Thursday, May 18, 2017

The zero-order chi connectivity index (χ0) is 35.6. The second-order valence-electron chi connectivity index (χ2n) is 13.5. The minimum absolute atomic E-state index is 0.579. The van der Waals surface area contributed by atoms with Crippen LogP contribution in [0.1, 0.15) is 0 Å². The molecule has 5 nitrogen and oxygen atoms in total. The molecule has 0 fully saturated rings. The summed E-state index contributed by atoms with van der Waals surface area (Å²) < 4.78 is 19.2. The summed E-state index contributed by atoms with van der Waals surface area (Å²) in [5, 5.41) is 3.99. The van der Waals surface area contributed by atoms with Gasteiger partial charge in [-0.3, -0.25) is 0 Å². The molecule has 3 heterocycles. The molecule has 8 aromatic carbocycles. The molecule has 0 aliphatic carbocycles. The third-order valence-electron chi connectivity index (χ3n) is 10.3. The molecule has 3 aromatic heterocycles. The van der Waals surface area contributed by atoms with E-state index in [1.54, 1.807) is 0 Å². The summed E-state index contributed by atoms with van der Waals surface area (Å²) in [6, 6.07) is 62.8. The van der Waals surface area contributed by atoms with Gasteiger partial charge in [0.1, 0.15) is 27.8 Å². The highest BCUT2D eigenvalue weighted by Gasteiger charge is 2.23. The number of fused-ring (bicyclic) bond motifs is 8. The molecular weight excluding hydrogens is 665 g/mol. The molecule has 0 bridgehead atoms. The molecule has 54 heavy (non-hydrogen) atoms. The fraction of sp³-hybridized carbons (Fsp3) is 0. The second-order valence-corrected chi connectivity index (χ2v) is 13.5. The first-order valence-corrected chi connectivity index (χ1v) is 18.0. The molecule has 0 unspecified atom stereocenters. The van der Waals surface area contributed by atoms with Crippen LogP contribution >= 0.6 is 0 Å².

To the educated professional medical establishment of 18th century Great Britain, bone-setters were seen as ‘Quacks’, such as the famous Sarah Mapp (d.1737), also known as ‘Crazy Sally’. “In most cases her success was rather due to the strength of her arms, and the boldness of her undertakings, than any knowledge of anatomy or skill of surgical operations”.8 Popular culture reinforced this idea. Her portrait was characterised by George Cruickshank (1792–1878) in ‘Portrait of Sarah “Crazy Sally” Mapp Bone-Setter’ and by William Hogarth (1697–1764) in his etching ‘The Company of Undertakers (Consultation of Quacks)’ (Fig. 1⇓), as well as in a comedy play by Charles Johnson (1679–1748), The Husband’s Relief; or The Female Bonesetter and the Worm Doctor.7 These negative perceptions were reinforced by the Apothecaries Act of 1815, which compelled surgeons to study similar courses to physicians, and led to the establishment of the medical registry in 1858. This resulted in some bonesetters being absorbed into the medical profession and interest in bone and joint surgery was encouraged, with the development of the instruments of the bone-setters into formal surgical tools.

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